The present invention is directed to an innovative process and apparatus for facilitating delivery of non-postal route items. The invention allows mailers to increase the speed of their mail sortation, monitor address integrity and realize significant cost savings. In addition, the invention provides non-postal route locations with items that may be presorted and sequenced according to the recipients desired pattern and provides the recipient with substantial cost savings.
The invention is particularly useful for large volume mailers such as credit card companies, direct mail advertisers, magazine publishers, utility companies, etc. Likewise, the invention is particularly useful for recipients such as large non-postal route locations, especially those with internal mail distribution operations such as universities, military installations, large businesses, large hospitals, and the like. By receiving non-postal route items presorted and sequenced according to their own specifications, the non-postal route locations may significantly reduce staff hours in their internal mail rooms, thus realizing a substantial cost savings. In addition, to the aforementioned cost savings, in accordance with the invention, the non-postal route locations may be given a financial reward for accepting mail from qualified mailers.
In keeping with the general aspects of the invention, mailers generate and supply input mail records for processing. These records typically include postal route records as well as non-postal route records. Mailers then separate the non-postal route records from the postal route records. If the number of non-postal route records addressed to a given non-postal route location does not exceed a threshold number, then those non-postal route records may be processed like the postal route records. Address information may be extracted from the non-postal route records and associated with the items to be mailed either by affixing a label containing the address information to the item or by printing the address information directly onto the item. Such items may include letter items and non-letter items including but not limited to newspapers, magazines, periodicals, parcels, music CD's, CD ROM's, compact disks, etc. The mail items may then be weighed to allow the sender to pay postage for the mail items according to their weight. The mail items may then be transported to their intended non-postal route location for distribution. In connection with a specific embodiment of the invention, the non-postal route location may be provided with a rebate for providing non-postal route data to the mailers. The rebate may be in the form of cash or non cash consideration.
Referring to FIG. 1, a central controller 10 for extracting non-postal route mail records from input mail records and sorting and sequencing non-postal route mail records includes a processor 20 connected to a data storage device 25. Input mail records may be input to central controller 10 via standard data entry devices (not shown), e.g., keyboards and optical scanning devices, or input mail records may be downloaded from a separate storage device (not shown). Processor 20 preferably includes one or more conventional microprocessors. Data storage device 25 may be CD ROM, a floppy disk, a hard disk, or other memory media or any combination of the foregoing. Data storage device 25 and processor 20 may be disposed on the same platform or on separate platforms. For example, data storage device 25 and processor 20 may each be (i) located entirely within a single computer or other intelligent device, (ii) connected to each other by a remote communication link, such as a cable, telephone line, wireless transceiver including optical, satellite, RF, etc.; or any combination of (i) and (ii). In the preferred embodiment, processor 20 and data storage device 25 are disposed on a single platform.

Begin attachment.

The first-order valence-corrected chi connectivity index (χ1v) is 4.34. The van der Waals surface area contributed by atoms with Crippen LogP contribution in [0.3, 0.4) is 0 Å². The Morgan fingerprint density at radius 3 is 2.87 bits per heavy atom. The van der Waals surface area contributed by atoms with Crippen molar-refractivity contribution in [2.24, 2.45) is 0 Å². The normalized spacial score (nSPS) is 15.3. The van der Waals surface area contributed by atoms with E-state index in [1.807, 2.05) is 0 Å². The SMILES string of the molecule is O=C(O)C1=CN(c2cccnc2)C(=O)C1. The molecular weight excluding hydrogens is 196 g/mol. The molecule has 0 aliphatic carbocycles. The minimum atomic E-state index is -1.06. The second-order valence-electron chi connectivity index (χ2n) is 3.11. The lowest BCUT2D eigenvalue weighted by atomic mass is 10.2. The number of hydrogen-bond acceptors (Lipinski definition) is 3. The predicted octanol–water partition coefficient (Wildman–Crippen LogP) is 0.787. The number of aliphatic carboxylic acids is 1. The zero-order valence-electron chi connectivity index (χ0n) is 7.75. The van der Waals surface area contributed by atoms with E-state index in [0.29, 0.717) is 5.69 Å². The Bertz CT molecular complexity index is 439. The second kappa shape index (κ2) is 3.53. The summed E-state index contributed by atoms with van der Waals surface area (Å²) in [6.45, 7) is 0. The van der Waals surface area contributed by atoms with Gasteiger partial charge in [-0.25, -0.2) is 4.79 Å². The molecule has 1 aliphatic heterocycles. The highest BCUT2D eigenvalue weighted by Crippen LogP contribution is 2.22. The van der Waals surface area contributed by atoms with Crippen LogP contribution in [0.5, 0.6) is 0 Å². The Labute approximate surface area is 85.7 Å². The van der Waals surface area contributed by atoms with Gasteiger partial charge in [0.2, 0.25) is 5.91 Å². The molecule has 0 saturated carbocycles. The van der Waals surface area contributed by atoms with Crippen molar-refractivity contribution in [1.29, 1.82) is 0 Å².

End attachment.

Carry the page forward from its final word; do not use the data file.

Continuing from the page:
As illustrated, data storage device 25 preferably stores a first and second programs 30 and 35 for driving processor 20, a non-postal route data table 40, a destination data table 45 and a delivery point data table 50. Programs 30 and 35 cause drive processor 20 to operate in accordance with the present invention, and particularly in accordance with the methods described herein. Programs 30 and 35 may also include program elements that may be necessary, such as “device drivers” for interfacing with computer peripheral devices. Appropriate device drivers and other necessary program elements are known to those skilled in the art, and need not be described in detail herein. Each of the data tables 40, 45 and 50 is described in detail below and depicted with exemplary entries in the accompanying figures. As will be understood by those skilled in the art, the schematic illustrations and accompanying descriptions of the data tables presented herein are exemplary arrangements for stored representations of information. A number of other arrangements may be employed besides the tables shown. Similarly, the illustrated entries represent exemplary information, but those skilled in the art will understand that the number and content of the entries can be different from those illustrated herein.